I love albariño, my first experience with Spanish whites. The Terras Gauda, from Galicia, is a blend of 70% albariño, 18% loureiro, and 12% caiño blanco. As described by the bodega, 

... we selected the albariño grapes from the “As Eiras” plots. Due to the excellent ripening during summer, the harvest started 12 days before than usual, beginning of September, with the right autumn sun light and temperatures to produce top-quality must. These conditions remained constant and beneficial to the other varieties such as Caíño Blanco, which were harvested at the beginning of October and Loureiro, end of September. The grapes arrived at the winery with high sugar content in perfect harmony with the acids.

After a separate cold maceration of each variety, traditional fermentation took place at controlled temperatures in stainless-steel tanks. After adding natural yeasts from the vineyards, the wine was cold stabilized, filtered and finally bottled.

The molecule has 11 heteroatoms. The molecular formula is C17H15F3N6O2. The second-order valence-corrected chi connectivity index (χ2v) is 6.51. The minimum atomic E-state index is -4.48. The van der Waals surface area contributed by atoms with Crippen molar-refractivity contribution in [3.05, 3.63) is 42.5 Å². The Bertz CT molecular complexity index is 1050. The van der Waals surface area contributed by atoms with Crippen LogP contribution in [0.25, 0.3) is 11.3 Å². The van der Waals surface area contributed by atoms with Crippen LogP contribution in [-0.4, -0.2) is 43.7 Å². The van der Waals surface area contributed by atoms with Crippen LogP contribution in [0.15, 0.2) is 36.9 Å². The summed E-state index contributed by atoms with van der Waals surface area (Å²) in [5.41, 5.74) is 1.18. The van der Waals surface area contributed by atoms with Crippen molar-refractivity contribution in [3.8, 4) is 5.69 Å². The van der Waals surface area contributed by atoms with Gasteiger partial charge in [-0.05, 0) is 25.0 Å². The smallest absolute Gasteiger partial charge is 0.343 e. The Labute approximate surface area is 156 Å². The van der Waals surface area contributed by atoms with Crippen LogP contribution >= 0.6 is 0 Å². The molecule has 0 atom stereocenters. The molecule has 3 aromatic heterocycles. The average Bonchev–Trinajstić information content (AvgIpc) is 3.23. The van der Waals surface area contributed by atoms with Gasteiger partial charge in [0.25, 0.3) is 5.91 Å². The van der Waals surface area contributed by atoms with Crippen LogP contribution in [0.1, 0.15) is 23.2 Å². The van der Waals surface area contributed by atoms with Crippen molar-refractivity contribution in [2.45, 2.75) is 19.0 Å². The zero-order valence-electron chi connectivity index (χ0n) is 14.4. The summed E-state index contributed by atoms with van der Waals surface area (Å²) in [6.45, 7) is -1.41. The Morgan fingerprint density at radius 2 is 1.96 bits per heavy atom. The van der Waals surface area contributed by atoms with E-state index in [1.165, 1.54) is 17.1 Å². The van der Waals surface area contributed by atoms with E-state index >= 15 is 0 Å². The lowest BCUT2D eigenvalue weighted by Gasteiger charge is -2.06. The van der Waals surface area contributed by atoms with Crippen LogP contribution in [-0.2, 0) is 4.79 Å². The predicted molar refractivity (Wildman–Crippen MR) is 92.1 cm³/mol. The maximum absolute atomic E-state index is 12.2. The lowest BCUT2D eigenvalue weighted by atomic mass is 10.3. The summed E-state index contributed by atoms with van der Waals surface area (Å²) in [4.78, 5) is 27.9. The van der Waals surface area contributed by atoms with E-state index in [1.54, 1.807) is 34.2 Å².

A beautiful wine, pouring deep golden, with an almost a slight oxidized look. Mineral, saline, tense ... all those adjectives to describe albariño at its finest, when it just sings of the Atlantic Ocean. Over seafood from La Boqueria, sublime. And here's the really great thing ... the wine was 12.60€. Ok, so still over 10, but a lot of value for that price. Someone tell me why it's sometimes such a struggle to get the same experience without having to play the select one to put in the shopping cart: wine or chicken leg game. 


Sunday, June 29, 2014

the modernist

2012 Legaris Roble | DO Ribera del Duero

Really enjoying my summer. Weather's beautiful, sun is shining, birds are chirping ... working on that tan. I've also started working on that business case. Can't reveal all (yet), but it will focus on marketing, branding, and distribution/sales channels. And it's about a winery here in Catalunya. I feel incredibly fortunate to be working on this for the first half of summer. Building knowledge, seeing new things, as they say. And from just our first meeting, some things are already readily apparent.